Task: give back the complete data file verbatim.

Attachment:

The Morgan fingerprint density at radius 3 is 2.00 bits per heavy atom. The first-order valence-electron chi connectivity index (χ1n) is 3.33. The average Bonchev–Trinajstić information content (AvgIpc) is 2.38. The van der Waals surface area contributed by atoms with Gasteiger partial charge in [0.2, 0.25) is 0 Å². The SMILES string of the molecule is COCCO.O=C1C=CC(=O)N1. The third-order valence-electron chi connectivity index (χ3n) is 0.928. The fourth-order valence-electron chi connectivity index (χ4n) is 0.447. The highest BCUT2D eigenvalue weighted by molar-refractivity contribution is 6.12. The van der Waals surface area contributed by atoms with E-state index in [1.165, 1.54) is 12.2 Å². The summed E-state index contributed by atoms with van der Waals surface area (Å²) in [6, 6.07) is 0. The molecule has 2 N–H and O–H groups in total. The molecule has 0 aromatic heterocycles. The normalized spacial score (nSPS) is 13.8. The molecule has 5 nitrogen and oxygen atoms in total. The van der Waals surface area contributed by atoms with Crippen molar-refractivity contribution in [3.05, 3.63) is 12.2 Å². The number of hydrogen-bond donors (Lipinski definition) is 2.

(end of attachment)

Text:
The Morgan fingerprint density at radius 3 is 2.00 bits per heavy atom. The first-order valence-electron chi connectivity index (χ1n) is 3.33. The average Bonchev–Trinajstić information content (AvgIpc) is 2.38. The van der Waals surface area contributed by atoms with Gasteiger partial charge in [0.2, 0.25) is 0 Å². The SMILES string of the molecule is COCCO.O=C1C=CC(=O)N1. The third-order valence-electron chi connectivity index (χ3n) is 0.928. The fourth-order valence-electron chi connectivity index (χ4n) is 0.447. The highest BCUT2D eigenvalue weighted by molar-refractivity contribution is 6.12. The van der Waals surface area contributed by atoms with E-state index in [1.165, 1.54) is 12.2 Å². The summed E-state index contributed by atoms with van der Waals surface area (Å²) in [6, 6.07) is 0. The molecule has 2 N–H and O–H groups in total. The molecule has 0 aromatic heterocycles. The normalized spacial score (nSPS) is 13.8. The molecule has 5 nitrogen and oxygen atoms in total. The van der Waals surface area contributed by atoms with Crippen molar-refractivity contribution in [3.05, 3.63) is 12.2 Å². The number of hydrogen-bond donors (Lipinski definition) is 2.